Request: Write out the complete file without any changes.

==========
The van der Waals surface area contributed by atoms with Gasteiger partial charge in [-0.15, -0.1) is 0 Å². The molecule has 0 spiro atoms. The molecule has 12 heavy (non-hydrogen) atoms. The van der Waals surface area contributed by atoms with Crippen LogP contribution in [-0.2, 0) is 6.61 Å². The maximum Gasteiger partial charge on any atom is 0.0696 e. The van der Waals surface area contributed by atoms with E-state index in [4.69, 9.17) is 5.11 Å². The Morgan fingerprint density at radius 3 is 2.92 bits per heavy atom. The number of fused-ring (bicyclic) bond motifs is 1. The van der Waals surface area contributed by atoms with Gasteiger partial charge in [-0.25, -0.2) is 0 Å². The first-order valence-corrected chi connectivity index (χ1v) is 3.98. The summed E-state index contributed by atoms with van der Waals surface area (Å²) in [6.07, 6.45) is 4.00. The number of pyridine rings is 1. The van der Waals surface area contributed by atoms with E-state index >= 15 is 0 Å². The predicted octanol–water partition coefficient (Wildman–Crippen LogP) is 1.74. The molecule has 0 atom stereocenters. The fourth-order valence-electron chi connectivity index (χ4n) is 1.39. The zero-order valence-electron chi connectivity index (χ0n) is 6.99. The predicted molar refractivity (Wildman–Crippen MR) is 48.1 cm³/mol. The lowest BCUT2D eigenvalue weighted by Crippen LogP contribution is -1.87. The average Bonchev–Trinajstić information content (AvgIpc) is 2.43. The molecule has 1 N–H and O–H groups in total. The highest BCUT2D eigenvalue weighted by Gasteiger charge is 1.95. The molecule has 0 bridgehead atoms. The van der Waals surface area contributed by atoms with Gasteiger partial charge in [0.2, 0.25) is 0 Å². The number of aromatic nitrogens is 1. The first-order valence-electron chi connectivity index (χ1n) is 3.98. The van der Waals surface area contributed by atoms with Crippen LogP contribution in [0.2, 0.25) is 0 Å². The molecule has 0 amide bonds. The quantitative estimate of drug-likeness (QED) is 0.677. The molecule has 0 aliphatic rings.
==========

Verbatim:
The van der Waals surface area contributed by atoms with Gasteiger partial charge in [-0.15, -0.1) is 0 Å². The molecule has 0 spiro atoms. The molecule has 12 heavy (non-hydrogen) atoms. The van der Waals surface area contributed by atoms with Crippen LogP contribution in [-0.2, 0) is 6.61 Å². The maximum Gasteiger partial charge on any atom is 0.0696 e. The van der Waals surface area contributed by atoms with E-state index in [4.69, 9.17) is 5.11 Å². The Morgan fingerprint density at radius 3 is 2.92 bits per heavy atom. The number of fused-ring (bicyclic) bond motifs is 1. The van der Waals surface area contributed by atoms with Gasteiger partial charge in [-0.25, -0.2) is 0 Å². The first-order valence-corrected chi connectivity index (χ1v) is 3.98. The summed E-state index contributed by atoms with van der Waals surface area (Å²) in [6.07, 6.45) is 4.00. The number of pyridine rings is 1. The van der Waals surface area contributed by atoms with E-state index >= 15 is 0 Å². The predicted octanol–water partition coefficient (Wildman–Crippen LogP) is 1.74. The molecule has 0 atom stereocenters. The fourth-order valence-electron chi connectivity index (χ4n) is 1.39. The zero-order valence-electron chi connectivity index (χ0n) is 6.99. The predicted molar refractivity (Wildman–Crippen MR) is 48.1 cm³/mol. The lowest BCUT2D eigenvalue weighted by Crippen LogP contribution is -1.87. The average Bonchev–Trinajstić information content (AvgIpc) is 2.43. The molecule has 1 N–H and O–H groups in total. The highest BCUT2D eigenvalue weighted by Gasteiger charge is 1.95. The molecule has 0 bridgehead atoms. The van der Waals surface area contributed by atoms with Gasteiger partial charge in [0.2, 0.25) is 0 Å². The number of aromatic nitrogens is 1. The first-order valence-electron chi connectivity index (χ1n) is 3.98. The van der Waals surface area contributed by atoms with Crippen LogP contribution in [0.2, 0.25) is 0 Å². The molecule has 0 amide bonds. The quantitative estimate of drug-likeness (QED) is 0.677. The molecule has 0 aliphatic rings.